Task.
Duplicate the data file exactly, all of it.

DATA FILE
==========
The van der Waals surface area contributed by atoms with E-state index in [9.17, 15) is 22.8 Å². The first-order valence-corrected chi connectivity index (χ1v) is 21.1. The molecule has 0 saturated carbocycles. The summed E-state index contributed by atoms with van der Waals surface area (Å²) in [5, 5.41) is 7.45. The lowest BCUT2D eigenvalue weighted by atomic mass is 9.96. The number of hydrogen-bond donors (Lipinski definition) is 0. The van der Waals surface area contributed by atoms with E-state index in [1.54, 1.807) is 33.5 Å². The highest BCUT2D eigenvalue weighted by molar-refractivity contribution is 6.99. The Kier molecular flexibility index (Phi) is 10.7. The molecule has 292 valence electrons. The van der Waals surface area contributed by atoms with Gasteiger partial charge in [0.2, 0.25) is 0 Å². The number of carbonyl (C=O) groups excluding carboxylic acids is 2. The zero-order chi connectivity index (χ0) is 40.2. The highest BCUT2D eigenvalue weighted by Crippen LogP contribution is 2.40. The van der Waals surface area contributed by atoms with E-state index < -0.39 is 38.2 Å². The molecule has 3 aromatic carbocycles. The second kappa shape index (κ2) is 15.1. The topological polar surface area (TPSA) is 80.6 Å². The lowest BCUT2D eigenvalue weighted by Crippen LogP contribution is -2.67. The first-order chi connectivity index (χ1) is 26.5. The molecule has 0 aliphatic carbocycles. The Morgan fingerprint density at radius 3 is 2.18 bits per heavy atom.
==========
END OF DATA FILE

The van der Waals surface area contributed by atoms with E-state index in [9.17, 15) is 22.8 Å². The first-order valence-corrected chi connectivity index (χ1v) is 21.1. The molecule has 0 saturated carbocycles. The summed E-state index contributed by atoms with van der Waals surface area (Å²) in [5, 5.41) is 7.45. The lowest BCUT2D eigenvalue weighted by atomic mass is 9.96. The number of hydrogen-bond donors (Lipinski definition) is 0. The van der Waals surface area contributed by atoms with E-state index in [1.54, 1.807) is 33.5 Å². The highest BCUT2D eigenvalue weighted by molar-refractivity contribution is 6.99. The Kier molecular flexibility index (Phi) is 10.7. The molecule has 292 valence electrons. The van der Waals surface area contributed by atoms with Gasteiger partial charge in [0.2, 0.25) is 0 Å². The number of carbonyl (C=O) groups excluding carboxylic acids is 2. The zero-order chi connectivity index (χ0) is 40.2. The highest BCUT2D eigenvalue weighted by Crippen LogP contribution is 2.40. The van der Waals surface area contributed by atoms with E-state index < -0.39 is 38.2 Å². The molecule has 3 aromatic carbocycles. The second kappa shape index (κ2) is 15.1. The topological polar surface area (TPSA) is 80.6 Å². The lowest BCUT2D eigenvalue weighted by Crippen LogP contribution is -2.67. The first-order chi connectivity index (χ1) is 26.5. The molecule has 0 aliphatic carbocycles. The Morgan fingerprint density at radius 3 is 2.18 bits per heavy atom.